December 22, 2017: Friday News Roundup

Well, this is probably the final roundup of 2017, but never fear: we’ll have plenty of goodies for you to read and think about in the new year. Until then, we wish you and yours a happy holiday season and all the best for a 2018 full of learning and growing!

How Are You Perceived at Work? Here’s an Exercise to Find Out
Do you suffer from “the transparency illusion — the belief that we’re all open books and that what we intend is what people see”? If so, you may be surprised to hear what other people really think of you, but facing difficult truths will also help you become the professional and coworker you want to be.

These Three Strategies Can Help You Master Any Subject
Want to learn better in 2018? This author wants to “define more of my learning, making it more deliberate and intentional, and hopefully, effective.” So, she consulted an expert who shared his suggestions for effective learning, what he calls “the most important skill in life.”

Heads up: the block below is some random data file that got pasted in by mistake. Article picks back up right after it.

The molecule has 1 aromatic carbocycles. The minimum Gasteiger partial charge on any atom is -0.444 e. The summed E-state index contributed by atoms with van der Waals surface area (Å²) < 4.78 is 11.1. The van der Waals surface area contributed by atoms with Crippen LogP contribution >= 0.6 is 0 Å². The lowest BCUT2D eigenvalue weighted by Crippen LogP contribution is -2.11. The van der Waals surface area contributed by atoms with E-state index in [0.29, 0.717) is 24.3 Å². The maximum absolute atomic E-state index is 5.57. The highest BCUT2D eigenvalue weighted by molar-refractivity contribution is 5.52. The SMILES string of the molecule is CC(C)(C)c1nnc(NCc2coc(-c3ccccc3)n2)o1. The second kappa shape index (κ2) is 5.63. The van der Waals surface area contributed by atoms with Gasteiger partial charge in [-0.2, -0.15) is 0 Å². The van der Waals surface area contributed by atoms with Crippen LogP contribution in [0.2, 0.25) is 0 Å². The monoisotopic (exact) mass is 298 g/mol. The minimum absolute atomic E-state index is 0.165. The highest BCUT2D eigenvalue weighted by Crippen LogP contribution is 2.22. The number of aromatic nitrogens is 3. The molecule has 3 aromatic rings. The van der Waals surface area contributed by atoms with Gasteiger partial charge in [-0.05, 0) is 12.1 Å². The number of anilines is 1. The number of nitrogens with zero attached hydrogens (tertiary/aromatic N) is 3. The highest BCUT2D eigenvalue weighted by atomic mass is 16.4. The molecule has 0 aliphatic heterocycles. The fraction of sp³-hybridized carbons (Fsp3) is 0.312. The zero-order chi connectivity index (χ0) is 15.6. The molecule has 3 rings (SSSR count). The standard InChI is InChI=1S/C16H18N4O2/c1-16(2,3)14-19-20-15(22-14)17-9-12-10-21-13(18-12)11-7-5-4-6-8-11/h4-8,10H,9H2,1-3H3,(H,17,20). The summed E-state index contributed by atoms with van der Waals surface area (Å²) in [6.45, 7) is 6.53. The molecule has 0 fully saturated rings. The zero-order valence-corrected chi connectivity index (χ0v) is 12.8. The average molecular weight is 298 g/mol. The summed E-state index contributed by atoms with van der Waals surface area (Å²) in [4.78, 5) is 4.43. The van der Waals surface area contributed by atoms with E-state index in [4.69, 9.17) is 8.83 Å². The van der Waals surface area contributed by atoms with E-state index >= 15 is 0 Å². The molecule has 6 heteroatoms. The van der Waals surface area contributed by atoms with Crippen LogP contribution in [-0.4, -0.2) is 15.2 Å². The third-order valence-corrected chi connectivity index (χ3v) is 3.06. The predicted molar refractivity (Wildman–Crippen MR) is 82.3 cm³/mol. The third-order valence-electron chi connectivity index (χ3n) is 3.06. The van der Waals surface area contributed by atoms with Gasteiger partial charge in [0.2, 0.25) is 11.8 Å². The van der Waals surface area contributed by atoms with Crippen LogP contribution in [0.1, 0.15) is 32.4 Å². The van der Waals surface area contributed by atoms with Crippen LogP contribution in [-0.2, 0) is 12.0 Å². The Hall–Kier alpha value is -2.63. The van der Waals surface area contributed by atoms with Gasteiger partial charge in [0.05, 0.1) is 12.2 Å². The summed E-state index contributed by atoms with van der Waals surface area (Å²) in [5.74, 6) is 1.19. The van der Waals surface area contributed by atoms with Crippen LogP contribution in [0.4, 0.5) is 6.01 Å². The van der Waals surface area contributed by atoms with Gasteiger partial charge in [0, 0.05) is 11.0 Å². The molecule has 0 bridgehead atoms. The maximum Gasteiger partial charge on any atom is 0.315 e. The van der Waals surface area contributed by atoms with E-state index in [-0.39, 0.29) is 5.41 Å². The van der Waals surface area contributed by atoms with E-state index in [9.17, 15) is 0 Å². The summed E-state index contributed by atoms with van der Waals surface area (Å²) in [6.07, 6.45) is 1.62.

Improve Your Life by Improving Your Questions
Another tip for achieving better outcomes? Crafting better questions. This podcast examines “how the world’s leading innovators, education leaders, creative thinkers, and red-hot startups ask game-changing questions to nurture creativity, solve problems, and create new possibilities.”

Can Robots Learn to Improvise?
It wouldn’t be a news roundup without a robot story. While it’s commonplace to program robots to perform well-defined, repetitive tasks in controlled settings, engineers have a harder time making them adaptive and responsive. The next quantum leap in automation will require overcoming practical limits on what robots can currently do in the real world.

Get Bach To Work: Company Orchestras A German Tradition
You might think your department runs like a well-oiled machine, but it is as well-orchestrated as an actual orchestra? Apparently, it’s a thing in Germany for some companies to form symphonies from among their employee ranks. Not just a fun extracurricular activity, it’s also “an excellent model for the creative teamwork companies need to compete.”